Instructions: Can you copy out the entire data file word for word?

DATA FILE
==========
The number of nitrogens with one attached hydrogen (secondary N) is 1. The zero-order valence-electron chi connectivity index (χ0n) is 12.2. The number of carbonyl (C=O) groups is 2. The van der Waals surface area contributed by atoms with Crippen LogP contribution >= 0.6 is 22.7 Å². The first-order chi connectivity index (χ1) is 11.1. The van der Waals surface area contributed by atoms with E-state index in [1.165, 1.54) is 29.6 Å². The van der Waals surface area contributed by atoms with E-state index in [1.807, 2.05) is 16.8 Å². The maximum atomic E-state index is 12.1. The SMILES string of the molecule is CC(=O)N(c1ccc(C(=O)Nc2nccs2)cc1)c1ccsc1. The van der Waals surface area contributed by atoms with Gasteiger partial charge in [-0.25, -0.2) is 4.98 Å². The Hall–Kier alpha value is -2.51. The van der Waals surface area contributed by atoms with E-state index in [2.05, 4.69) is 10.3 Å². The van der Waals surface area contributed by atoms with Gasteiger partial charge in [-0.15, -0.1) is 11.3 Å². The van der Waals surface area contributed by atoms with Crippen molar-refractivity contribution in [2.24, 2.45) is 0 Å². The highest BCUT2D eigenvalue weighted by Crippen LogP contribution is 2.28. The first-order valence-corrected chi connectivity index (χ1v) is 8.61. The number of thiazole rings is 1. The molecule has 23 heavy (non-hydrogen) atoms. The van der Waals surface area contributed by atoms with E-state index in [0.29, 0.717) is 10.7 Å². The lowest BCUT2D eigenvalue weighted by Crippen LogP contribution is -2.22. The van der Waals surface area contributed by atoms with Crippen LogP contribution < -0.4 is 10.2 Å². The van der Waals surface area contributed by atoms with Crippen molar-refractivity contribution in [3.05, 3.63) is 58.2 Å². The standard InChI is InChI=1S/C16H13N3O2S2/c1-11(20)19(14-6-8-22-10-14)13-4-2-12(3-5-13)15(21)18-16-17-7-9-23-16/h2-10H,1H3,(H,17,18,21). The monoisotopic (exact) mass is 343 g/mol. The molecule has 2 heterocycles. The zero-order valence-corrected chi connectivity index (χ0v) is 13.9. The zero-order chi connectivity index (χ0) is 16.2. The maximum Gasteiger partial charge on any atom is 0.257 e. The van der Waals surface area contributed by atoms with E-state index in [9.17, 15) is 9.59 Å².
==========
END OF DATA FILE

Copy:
The number of nitrogens with one attached hydrogen (secondary N) is 1. The zero-order valence-electron chi connectivity index (χ0n) is 12.2. The number of carbonyl (C=O) groups is 2. The van der Waals surface area contributed by atoms with Crippen LogP contribution >= 0.6 is 22.7 Å². The first-order chi connectivity index (χ1) is 11.1. The van der Waals surface area contributed by atoms with E-state index in [1.165, 1.54) is 29.6 Å². The van der Waals surface area contributed by atoms with E-state index in [1.807, 2.05) is 16.8 Å². The maximum atomic E-state index is 12.1. The SMILES string of the molecule is CC(=O)N(c1ccc(C(=O)Nc2nccs2)cc1)c1ccsc1. The van der Waals surface area contributed by atoms with Gasteiger partial charge in [-0.25, -0.2) is 4.98 Å². The Hall–Kier alpha value is -2.51. The van der Waals surface area contributed by atoms with E-state index in [2.05, 4.69) is 10.3 Å². The van der Waals surface area contributed by atoms with Gasteiger partial charge in [-0.15, -0.1) is 11.3 Å². The van der Waals surface area contributed by atoms with Crippen molar-refractivity contribution in [2.24, 2.45) is 0 Å². The highest BCUT2D eigenvalue weighted by Crippen LogP contribution is 2.28. The first-order valence-corrected chi connectivity index (χ1v) is 8.61. The number of thiazole rings is 1. The molecule has 23 heavy (non-hydrogen) atoms. The van der Waals surface area contributed by atoms with E-state index in [0.29, 0.717) is 10.7 Å². The lowest BCUT2D eigenvalue weighted by Crippen LogP contribution is -2.22. The van der Waals surface area contributed by atoms with Crippen LogP contribution < -0.4 is 10.2 Å². The van der Waals surface area contributed by atoms with Crippen molar-refractivity contribution in [3.05, 3.63) is 58.2 Å². The standard InChI is InChI=1S/C16H13N3O2S2/c1-11(20)19(14-6-8-22-10-14)13-4-2-12(3-5-13)15(21)18-16-17-7-9-23-16/h2-10H,1H3,(H,17,18,21). The monoisotopic (exact) mass is 343 g/mol. The molecule has 2 heterocycles. The zero-order valence-corrected chi connectivity index (χ0v) is 13.9. The zero-order chi connectivity index (χ0) is 16.2. The maximum Gasteiger partial charge on any atom is 0.257 e. The van der Waals surface area contributed by atoms with E-state index in [9.17, 15) is 9.59 Å².